Stopping power comes from rather large 14-inch ventilated Brembo front brakes, with two-piece rotors and four-piston calipers. Out back are 12.7-inch rotors. Keeping the brakes off the ground (and us from flying off those mountainous roads) are sweet-looking forged aluminum wheels, wrapped in ultra-high-performance Bridgestone tires. The rolling stock measures 19 x 8.5-inch wheels with 245/40ZR19 tires in front; 19 x 9-inch wheels with 275/35ZR19 tires at the rear. These are summer tires and they never seemed to run out of grip.


The interior of the SS will definitely accommodate five adults—with 39.7 inches of rear legroom it’s not just for kiddies. You can have any color interior you’d like, as long as it’s black. Leather seating surfaces are standard, as are eight-way power adjustable front bucket seats with additional side bolstering that hug the driver and front passenger in tight-handling situations. The SS emblem is prominently stitched onto the soft-touch instrument panel which features two types of chrome finishes – a satin gloss and bright chrome. At night, the interior is illuminated by ice-blue ambient lighting. An electric parking brake frees up additional space in the center console. The car’s only options are a power sunroof and a fullsize spare tire.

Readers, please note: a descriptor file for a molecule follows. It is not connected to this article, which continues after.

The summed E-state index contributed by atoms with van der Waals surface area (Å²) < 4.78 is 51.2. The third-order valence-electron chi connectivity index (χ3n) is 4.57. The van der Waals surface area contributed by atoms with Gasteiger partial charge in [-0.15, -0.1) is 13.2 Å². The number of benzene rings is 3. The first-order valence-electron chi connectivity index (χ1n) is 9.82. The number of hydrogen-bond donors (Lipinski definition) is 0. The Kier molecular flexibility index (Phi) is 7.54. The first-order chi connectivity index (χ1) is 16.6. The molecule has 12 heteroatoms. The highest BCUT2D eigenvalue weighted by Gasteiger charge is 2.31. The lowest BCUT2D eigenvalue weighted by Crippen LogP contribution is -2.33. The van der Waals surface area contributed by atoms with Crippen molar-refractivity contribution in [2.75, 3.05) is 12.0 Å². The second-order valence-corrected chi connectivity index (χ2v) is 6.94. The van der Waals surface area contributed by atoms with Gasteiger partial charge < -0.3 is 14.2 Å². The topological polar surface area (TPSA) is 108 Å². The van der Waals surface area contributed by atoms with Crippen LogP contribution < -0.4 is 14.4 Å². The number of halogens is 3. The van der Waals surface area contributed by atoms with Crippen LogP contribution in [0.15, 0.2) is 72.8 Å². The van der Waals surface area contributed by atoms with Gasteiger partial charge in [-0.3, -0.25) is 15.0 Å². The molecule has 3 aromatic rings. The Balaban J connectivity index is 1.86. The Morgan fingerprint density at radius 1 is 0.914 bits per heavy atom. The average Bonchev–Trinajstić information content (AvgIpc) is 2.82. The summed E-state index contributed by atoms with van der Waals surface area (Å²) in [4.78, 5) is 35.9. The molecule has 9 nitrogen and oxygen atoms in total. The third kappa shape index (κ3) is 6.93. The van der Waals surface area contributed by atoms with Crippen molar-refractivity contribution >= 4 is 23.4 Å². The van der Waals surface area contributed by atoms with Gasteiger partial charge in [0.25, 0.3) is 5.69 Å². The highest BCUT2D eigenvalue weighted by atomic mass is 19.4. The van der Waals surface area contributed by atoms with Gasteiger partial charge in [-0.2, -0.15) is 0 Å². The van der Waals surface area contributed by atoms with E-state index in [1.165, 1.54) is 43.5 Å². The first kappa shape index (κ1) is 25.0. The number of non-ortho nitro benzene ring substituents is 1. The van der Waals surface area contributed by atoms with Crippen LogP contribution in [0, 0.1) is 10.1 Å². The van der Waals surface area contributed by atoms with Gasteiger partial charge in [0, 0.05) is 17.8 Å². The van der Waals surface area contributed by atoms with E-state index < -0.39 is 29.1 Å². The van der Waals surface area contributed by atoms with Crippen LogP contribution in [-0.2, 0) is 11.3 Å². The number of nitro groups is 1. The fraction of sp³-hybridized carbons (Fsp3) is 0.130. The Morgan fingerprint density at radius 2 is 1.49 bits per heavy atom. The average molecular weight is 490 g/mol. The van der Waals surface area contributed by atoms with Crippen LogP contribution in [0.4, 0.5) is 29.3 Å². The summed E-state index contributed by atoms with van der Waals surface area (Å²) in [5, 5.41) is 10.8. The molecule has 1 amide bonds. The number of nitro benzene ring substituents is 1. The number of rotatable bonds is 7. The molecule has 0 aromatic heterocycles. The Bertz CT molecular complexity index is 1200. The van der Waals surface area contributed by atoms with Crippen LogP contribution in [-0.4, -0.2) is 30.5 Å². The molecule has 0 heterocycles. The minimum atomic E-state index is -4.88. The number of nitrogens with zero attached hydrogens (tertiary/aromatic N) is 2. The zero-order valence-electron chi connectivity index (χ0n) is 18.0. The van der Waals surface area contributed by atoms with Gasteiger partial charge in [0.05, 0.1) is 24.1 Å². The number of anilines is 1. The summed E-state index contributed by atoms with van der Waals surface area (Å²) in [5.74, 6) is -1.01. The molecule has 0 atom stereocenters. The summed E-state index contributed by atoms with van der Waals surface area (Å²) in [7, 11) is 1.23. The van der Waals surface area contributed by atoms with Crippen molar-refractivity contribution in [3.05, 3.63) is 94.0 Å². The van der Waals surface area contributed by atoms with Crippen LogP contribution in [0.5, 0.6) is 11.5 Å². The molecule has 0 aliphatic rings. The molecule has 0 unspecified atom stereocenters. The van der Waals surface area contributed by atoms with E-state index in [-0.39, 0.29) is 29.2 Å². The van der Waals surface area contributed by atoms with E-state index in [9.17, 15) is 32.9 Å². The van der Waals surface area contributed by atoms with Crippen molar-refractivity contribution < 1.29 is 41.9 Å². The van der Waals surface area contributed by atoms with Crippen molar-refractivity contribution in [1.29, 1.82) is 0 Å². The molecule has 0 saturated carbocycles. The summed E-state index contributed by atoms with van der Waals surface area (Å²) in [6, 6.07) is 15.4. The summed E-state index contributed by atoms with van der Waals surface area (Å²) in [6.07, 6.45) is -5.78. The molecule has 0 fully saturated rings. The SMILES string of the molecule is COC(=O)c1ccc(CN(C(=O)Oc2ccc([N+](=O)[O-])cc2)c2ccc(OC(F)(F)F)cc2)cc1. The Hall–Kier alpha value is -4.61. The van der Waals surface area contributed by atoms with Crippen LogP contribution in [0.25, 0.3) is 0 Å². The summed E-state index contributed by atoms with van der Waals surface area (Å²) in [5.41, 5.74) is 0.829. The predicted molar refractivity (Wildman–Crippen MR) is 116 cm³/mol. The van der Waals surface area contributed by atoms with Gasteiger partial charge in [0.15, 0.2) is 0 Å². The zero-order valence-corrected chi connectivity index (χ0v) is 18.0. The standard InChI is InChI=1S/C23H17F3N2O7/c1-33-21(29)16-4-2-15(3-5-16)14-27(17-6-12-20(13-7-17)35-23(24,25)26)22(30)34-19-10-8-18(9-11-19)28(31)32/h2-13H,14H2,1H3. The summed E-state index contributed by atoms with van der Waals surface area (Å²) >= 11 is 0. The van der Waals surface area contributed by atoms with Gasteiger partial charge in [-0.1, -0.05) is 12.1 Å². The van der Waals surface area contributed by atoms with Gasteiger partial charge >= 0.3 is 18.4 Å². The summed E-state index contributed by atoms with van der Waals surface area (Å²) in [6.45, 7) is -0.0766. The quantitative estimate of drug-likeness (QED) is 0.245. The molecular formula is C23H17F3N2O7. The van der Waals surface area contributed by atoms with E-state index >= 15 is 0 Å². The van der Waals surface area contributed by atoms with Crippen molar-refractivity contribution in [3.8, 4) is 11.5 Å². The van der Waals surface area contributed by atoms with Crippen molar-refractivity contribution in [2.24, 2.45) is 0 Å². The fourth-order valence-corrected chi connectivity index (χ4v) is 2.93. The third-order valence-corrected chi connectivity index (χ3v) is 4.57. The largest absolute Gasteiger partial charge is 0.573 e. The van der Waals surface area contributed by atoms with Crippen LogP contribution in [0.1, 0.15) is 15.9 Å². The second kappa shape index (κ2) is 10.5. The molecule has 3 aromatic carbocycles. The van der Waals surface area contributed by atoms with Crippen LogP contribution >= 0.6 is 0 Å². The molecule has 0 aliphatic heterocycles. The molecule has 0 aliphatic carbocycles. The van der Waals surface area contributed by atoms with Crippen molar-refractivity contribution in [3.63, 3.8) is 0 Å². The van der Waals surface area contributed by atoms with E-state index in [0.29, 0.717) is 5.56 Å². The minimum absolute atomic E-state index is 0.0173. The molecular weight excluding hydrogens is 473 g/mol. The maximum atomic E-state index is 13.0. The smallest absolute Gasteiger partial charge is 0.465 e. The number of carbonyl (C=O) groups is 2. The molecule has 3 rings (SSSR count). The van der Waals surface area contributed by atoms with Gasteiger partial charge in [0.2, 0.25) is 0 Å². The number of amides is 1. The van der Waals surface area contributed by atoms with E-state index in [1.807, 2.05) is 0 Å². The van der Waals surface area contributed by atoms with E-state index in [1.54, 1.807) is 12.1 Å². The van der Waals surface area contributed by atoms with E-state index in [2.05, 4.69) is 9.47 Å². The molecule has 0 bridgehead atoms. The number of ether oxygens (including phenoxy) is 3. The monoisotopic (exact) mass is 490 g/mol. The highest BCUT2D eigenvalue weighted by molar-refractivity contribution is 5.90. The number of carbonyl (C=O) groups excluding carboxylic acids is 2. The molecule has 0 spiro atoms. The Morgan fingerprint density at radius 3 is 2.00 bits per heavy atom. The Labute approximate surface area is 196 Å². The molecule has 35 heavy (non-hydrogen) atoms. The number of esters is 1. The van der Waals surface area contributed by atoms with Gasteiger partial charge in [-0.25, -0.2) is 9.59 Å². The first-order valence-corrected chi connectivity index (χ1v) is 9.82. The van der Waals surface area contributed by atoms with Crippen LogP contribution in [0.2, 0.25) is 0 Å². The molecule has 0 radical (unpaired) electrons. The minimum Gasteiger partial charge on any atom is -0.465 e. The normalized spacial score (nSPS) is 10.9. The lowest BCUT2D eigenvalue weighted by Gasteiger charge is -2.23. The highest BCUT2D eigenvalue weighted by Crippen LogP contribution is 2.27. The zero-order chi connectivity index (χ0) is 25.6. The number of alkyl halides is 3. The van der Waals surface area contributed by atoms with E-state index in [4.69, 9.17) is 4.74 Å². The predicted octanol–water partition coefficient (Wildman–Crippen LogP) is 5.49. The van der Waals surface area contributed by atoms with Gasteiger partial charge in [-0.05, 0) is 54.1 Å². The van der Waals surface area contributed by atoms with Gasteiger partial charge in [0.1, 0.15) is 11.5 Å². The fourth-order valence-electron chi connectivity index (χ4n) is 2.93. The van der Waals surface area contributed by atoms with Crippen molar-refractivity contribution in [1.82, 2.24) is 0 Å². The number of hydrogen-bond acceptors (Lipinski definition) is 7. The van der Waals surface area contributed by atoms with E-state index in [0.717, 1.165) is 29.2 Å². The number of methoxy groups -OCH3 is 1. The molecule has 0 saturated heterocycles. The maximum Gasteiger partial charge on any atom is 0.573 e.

The SS’s steering system employs a variable-assist electric power steering system (EPS) that saves fuel by drawing energy only when the wheels are turned. The variable-effort design provides lighter parking efforts at low speed and greater effort at higher speeds, for a more direct steering feel. The system is also calibrated to detect constant driver steering wheel load due to factors such as road camber and crosswind. The system will compensate to reduce steering effort to a more neutral.

If you never learned to parallel park, the SS is also the first Chevrolet to offer Automatic Parking Assist, which provides hands-free parking help. This standard features uses an ultrasonic sensing system to detect the width and depth of either parallel or reverse right-angle parking spaces. While the driver controls the throttle, transmission and brake, Automatic Parking Assist controls the steering inputs necessary to park the vehicle.


Oh, and about the SS name. This is the first time SS has been used as a model name and not a model designation. Why? According to Leone, it fit in with Chevy’s marketing plans. They couldn’t call it the Impala SS because the Impala name was being used on another vehicle. Caprice SS didn’t seem to make any sense, especially since the Caprice name is used on the larger police-only version of this platform. Plus, Caprice SS was really oxymoronic. Chevelle didn’t work because that was always a name attached to a midsize car and the SS is (by EPA classifications) a fullsize automobile.